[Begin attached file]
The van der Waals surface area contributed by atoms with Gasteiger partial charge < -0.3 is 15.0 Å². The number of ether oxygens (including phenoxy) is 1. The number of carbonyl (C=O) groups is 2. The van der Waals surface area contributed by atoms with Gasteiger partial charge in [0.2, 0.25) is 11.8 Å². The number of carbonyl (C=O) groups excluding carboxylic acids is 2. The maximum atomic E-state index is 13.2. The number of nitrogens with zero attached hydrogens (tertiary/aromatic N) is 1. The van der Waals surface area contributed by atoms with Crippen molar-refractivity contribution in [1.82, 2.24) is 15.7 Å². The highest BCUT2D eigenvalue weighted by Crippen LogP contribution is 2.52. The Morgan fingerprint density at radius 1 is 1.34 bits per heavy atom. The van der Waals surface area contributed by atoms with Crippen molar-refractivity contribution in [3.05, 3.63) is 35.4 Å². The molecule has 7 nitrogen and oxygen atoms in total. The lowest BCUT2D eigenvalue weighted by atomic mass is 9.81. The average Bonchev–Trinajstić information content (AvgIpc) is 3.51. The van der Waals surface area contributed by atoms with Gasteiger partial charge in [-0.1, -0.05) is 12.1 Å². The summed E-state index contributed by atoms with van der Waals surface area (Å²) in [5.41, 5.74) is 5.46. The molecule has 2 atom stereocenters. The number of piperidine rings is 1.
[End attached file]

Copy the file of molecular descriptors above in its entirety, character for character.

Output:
The van der Waals surface area contributed by atoms with Gasteiger partial charge < -0.3 is 15.0 Å². The number of ether oxygens (including phenoxy) is 1. The number of carbonyl (C=O) groups is 2. The van der Waals surface area contributed by atoms with Gasteiger partial charge in [0.2, 0.25) is 11.8 Å². The number of carbonyl (C=O) groups excluding carboxylic acids is 2. The maximum atomic E-state index is 13.2. The number of nitrogens with zero attached hydrogens (tertiary/aromatic N) is 1. The van der Waals surface area contributed by atoms with Crippen molar-refractivity contribution in [1.82, 2.24) is 15.7 Å². The highest BCUT2D eigenvalue weighted by Crippen LogP contribution is 2.52. The Morgan fingerprint density at radius 1 is 1.34 bits per heavy atom. The van der Waals surface area contributed by atoms with Crippen molar-refractivity contribution in [3.05, 3.63) is 35.4 Å². The molecule has 7 nitrogen and oxygen atoms in total. The lowest BCUT2D eigenvalue weighted by atomic mass is 9.81. The average Bonchev–Trinajstić information content (AvgIpc) is 3.51. The van der Waals surface area contributed by atoms with Gasteiger partial charge in [-0.1, -0.05) is 12.1 Å². The summed E-state index contributed by atoms with van der Waals surface area (Å²) in [5.41, 5.74) is 5.46. The molecule has 2 atom stereocenters. The number of piperidine rings is 1.